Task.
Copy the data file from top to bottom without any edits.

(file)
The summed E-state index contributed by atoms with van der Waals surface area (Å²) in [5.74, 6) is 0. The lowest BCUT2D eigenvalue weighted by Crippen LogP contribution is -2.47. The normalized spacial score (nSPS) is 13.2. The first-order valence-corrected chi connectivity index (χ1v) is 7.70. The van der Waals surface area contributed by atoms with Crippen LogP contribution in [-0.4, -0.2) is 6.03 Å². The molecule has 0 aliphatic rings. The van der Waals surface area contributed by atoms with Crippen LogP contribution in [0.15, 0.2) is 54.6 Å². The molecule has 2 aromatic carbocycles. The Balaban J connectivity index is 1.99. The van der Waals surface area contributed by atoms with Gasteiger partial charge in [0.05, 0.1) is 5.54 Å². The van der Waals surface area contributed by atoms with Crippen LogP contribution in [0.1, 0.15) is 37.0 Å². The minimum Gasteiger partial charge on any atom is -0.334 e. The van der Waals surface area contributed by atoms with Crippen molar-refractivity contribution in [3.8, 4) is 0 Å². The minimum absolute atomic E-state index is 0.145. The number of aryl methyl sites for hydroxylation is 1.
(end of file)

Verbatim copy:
The summed E-state index contributed by atoms with van der Waals surface area (Å²) in [5.74, 6) is 0. The lowest BCUT2D eigenvalue weighted by Crippen LogP contribution is -2.47. The normalized spacial score (nSPS) is 13.2. The first-order valence-corrected chi connectivity index (χ1v) is 7.70. The van der Waals surface area contributed by atoms with Crippen LogP contribution in [-0.4, -0.2) is 6.03 Å². The molecule has 0 aliphatic rings. The van der Waals surface area contributed by atoms with Crippen LogP contribution in [0.15, 0.2) is 54.6 Å². The molecule has 2 aromatic carbocycles. The Balaban J connectivity index is 1.99. The van der Waals surface area contributed by atoms with Gasteiger partial charge in [0.05, 0.1) is 5.54 Å². The van der Waals surface area contributed by atoms with Crippen LogP contribution in [0.1, 0.15) is 37.0 Å². The minimum Gasteiger partial charge on any atom is -0.334 e. The van der Waals surface area contributed by atoms with Crippen molar-refractivity contribution in [3.8, 4) is 0 Å². The minimum absolute atomic E-state index is 0.145. The number of aryl methyl sites for hydroxylation is 1.